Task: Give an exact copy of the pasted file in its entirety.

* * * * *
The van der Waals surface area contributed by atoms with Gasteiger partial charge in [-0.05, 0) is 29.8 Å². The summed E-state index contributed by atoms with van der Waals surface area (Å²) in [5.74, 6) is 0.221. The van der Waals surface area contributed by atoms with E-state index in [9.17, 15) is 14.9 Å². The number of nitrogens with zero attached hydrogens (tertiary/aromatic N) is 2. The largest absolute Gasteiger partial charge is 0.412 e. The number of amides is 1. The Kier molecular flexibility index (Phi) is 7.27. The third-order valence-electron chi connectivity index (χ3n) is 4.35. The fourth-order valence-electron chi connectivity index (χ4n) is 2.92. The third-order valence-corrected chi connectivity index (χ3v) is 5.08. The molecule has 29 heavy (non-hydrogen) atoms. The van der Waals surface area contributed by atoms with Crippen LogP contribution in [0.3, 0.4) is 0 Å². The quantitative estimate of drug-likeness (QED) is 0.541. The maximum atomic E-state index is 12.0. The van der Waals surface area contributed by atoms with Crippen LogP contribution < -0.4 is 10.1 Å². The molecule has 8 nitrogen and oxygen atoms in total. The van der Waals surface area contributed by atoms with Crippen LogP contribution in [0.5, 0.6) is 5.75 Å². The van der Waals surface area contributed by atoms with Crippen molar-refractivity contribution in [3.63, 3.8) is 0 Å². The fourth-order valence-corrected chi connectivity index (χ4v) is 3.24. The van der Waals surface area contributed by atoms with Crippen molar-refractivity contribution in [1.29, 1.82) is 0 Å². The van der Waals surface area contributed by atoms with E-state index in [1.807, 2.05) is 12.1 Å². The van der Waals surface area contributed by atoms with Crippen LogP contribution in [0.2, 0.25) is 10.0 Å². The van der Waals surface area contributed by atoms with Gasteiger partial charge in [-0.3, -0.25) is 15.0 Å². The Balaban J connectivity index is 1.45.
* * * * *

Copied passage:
The van der Waals surface area contributed by atoms with Gasteiger partial charge in [-0.05, 0) is 29.8 Å². The summed E-state index contributed by atoms with van der Waals surface area (Å²) in [5.74, 6) is 0.221. The van der Waals surface area contributed by atoms with E-state index in [9.17, 15) is 14.9 Å². The number of nitrogens with zero attached hydrogens (tertiary/aromatic N) is 2. The largest absolute Gasteiger partial charge is 0.412 e. The number of amides is 1. The Kier molecular flexibility index (Phi) is 7.27. The third-order valence-electron chi connectivity index (χ3n) is 4.35. The fourth-order valence-electron chi connectivity index (χ4n) is 2.92. The third-order valence-corrected chi connectivity index (χ3v) is 5.08. The molecule has 29 heavy (non-hydrogen) atoms. The van der Waals surface area contributed by atoms with Crippen LogP contribution in [0.3, 0.4) is 0 Å². The quantitative estimate of drug-likeness (QED) is 0.541. The maximum atomic E-state index is 12.0. The van der Waals surface area contributed by atoms with Crippen LogP contribution < -0.4 is 10.1 Å². The molecule has 8 nitrogen and oxygen atoms in total. The van der Waals surface area contributed by atoms with Crippen LogP contribution in [0.5, 0.6) is 5.75 Å². The van der Waals surface area contributed by atoms with Crippen molar-refractivity contribution in [3.63, 3.8) is 0 Å². The fourth-order valence-corrected chi connectivity index (χ4v) is 3.24. The van der Waals surface area contributed by atoms with Crippen molar-refractivity contribution in [1.29, 1.82) is 0 Å². The van der Waals surface area contributed by atoms with E-state index in [1.807, 2.05) is 12.1 Å². The van der Waals surface area contributed by atoms with Crippen LogP contribution in [0.2, 0.25) is 10.0 Å². The van der Waals surface area contributed by atoms with Gasteiger partial charge in [-0.3, -0.25) is 15.0 Å². The Balaban J connectivity index is 1.45.